This is a quick and dirty edit just for fun. I've done only some basic grading. Shot on RED Epic-X, ambient, in 5K Widescreen.
I shot 830GB in Crystal River, mainly Three Sisters Spring, very well guided by expert Captain Stacy Dunn of "Manatees in Paradise".
I will go through the footage in the next months and do some serious grading.
When the water in the Gulf of Mexico becomes too cold, the Manatees seek refuge in the warmer springs of Crystal River (fresh water).
They can gather there with hundreds seeking to warm their body as their own insulation is very little.
Their skin, fat layer and muscles are only some 2 inches thick, which is extremely thin considering the animal's size (up to 1,000 pounds).
They eat 10% of their own body weight per day but, alas, have got to swim all the way back to the cold Gulf as there is hardly any food left in the springs. Manatees feed on about 60 plant species, which includes sea grasses as their major food source.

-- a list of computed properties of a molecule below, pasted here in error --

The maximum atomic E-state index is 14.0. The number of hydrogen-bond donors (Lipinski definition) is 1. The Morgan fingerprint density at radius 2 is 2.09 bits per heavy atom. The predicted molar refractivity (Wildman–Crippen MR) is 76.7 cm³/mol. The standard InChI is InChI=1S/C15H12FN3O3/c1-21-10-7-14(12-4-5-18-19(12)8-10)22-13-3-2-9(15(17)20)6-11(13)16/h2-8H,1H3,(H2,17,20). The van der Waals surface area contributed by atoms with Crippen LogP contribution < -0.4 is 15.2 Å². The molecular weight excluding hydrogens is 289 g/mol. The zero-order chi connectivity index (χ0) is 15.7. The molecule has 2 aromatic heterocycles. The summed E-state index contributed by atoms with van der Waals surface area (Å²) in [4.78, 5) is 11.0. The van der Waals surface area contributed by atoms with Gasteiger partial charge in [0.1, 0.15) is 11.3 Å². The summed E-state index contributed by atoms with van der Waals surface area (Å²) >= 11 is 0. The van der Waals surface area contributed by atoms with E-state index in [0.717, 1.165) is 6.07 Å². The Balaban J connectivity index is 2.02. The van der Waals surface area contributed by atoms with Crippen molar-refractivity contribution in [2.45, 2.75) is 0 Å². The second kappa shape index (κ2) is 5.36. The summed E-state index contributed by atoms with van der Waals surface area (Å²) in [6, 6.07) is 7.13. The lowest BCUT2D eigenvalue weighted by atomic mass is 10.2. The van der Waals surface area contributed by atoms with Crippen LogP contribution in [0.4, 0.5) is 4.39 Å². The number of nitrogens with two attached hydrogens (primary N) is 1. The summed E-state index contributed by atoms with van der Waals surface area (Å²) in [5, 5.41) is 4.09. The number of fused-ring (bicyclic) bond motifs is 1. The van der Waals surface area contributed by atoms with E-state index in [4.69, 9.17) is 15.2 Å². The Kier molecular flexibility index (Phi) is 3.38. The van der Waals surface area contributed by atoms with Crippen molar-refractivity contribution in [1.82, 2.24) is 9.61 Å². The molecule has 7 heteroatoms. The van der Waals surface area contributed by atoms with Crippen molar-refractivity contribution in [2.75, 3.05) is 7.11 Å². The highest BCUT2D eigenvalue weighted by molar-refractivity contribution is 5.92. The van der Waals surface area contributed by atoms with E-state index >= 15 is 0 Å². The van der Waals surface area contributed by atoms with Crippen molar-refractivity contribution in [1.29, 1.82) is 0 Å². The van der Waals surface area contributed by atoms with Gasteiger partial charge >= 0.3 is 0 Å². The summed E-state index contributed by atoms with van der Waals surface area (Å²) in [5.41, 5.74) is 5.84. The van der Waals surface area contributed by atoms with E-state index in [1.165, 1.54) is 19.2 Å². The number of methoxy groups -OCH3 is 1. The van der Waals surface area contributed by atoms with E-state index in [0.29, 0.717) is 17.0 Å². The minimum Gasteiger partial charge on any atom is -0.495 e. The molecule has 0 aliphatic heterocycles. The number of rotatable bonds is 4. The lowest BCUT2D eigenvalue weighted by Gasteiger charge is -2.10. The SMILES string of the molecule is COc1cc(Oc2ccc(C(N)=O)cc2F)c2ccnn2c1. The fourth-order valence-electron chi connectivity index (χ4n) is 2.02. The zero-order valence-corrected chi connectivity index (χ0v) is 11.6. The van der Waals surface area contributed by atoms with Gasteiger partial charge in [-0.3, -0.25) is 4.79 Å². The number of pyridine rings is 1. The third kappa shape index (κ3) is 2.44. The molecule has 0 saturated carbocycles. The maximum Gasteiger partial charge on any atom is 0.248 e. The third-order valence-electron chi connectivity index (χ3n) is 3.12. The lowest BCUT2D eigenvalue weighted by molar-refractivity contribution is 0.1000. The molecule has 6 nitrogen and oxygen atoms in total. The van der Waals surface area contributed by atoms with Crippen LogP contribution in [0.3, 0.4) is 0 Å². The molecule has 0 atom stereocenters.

The West Indian manatee has a high casualty rate due to thermal shock from cold temperatures. During cold weather, many die due to their digestive tracts shutting down at water temperatures below 68°F (20°C). Many Manatee casualties are caused by large commercial vessels and recreational watercraft. In fact: of the hundred+ Manatees I saw, I don't remember too many without scars from propeller strikes.
Crystal River is the only human interaction zone for Manatees in the world. It attracts thousands of tourists wanting to swim with those gentle creatures and, alas, wanting to "touch" it.
Once again, mankind showed its selfish "face" by chasing, grabbing, cuddling, groups cornering a Manatee... all actions which cause the animal a lot of stress (they start squealing, but people interpret that as "cute"). These are all illegal actions. The only thing allowed is a gentle touch if the animal comes towards you.
Most likely, because of all this, the touching of Manatees and maybe the swimming with them will be prohibited in the near future.
I feel so privileged to have been able to observe and gently interact with these wonderful animals. As there are only some 4,500 West Indian Manatees left, let's hope their species can survive and become stronger again!